Earlier this week The Guardian declared, “Justin Welby’s plan to split the Anglican Church tells us a lot about religion and politics.”
As English Bishop Nick Baines observed, the headline also told us a lot about the journalistic talent of some of the folks at The Guardian. Baines tweeted, “Can’t they read?” Evidently not.
Clearly, the Archbishop of Canterbury is not trying to split the Anglican Communion by calling for a global meeting of the church’s leaders. What he is trying to do, I suspect, to acknowledge the gridlock and alienation that is rife around the world and keep us all in conversation with one another, even if at a distance, by remaining in relationship with his office.
Welby no doubt watched what a wretched time of it his predecessor, Rowan Williams, had trying to hold the Anglican Communion together, and he has decided the only way forward is, at some level, to acknowledge what a mess we have made of Christian unity. His move is both understandable and a sad commentary on the state of our relationship with one another.
Welby’s move also tells us something about the future of Protestantism. The Anglican Communion is the canary in the mainline Protestant mine shaft and when it drops off the perch, other denominations will not be far behind. For no small number of Episcopalians, including some of my own friends, the failure to find a way forward is a matter of indifference, if not a positive development and I hear the echoes of similar sentiments among United Methodists.
Ironic, isn’t it? We agonize over how to describe Islam in light of extremist violence. We have said little or nothing about the slaughter of Christians in the Middle East. We struggle to preserve inter-faith dialogue, arguing that, in the final analysis, we all really believe the same thing. But we can’t figure out how to stay in conversation with other Christians who disagree with us about sexual orientation.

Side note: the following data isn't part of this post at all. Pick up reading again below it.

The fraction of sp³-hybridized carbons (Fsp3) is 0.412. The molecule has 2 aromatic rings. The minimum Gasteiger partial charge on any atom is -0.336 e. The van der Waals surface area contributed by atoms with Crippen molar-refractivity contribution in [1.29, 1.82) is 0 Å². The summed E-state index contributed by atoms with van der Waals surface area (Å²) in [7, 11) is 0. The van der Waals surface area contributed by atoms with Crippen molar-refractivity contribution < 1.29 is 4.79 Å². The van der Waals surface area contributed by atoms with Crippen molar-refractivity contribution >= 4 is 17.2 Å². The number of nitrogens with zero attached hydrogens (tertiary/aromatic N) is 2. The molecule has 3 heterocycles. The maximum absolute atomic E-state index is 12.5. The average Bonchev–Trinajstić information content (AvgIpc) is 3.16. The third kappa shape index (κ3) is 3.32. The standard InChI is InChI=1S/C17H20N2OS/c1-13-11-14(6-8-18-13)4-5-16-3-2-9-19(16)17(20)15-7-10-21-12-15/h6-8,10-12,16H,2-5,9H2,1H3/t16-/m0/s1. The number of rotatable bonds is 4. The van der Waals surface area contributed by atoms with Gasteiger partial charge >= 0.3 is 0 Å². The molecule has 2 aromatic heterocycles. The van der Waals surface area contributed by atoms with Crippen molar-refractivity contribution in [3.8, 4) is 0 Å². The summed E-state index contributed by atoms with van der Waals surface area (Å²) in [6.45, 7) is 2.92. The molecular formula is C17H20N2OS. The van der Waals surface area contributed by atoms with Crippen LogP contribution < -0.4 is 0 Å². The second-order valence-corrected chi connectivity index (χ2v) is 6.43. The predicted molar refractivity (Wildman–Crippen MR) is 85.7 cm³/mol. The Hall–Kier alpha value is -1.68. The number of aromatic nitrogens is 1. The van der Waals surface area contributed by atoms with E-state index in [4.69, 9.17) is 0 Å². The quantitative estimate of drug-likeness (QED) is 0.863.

I wish I could be as sanguine as some of my friends are about the coming divide.
No, I don’t wake up every morning thinking, “I wonder what’s happening around the Anglican Communion?” No, I don’t believe that the differences around the church will be easily surmounted.
No, I don’t think that our goal should be uniformity of opinion. That’s neither possible or desirable.
And – no — I don’t have any easy answers.
But the faith that brought us together and made us one church is about a transcendent and universal citizenship that brings us together in Christ, in spite of our differences. And that is what a global church is all about. It is saddening and sobering to realize that we have so little to offer the world by way of perspective, as measured by our own treatment of one another, on the cat-and-dog fight that is globalization. It’s a dynamic that will shape the century ahead. and we have the opportunity — and profound theological reasons — for sorting through the complexities.
Right now, however, it appears that we will simply echo the polarized and polarizing influences that shape the politics of the early twenty-first century. God forgive us. With over two thousand years of experience, you’d think we would have a bit more to bring to the table.
Photo by cuteimage and used with permission from freedigitialphotos.net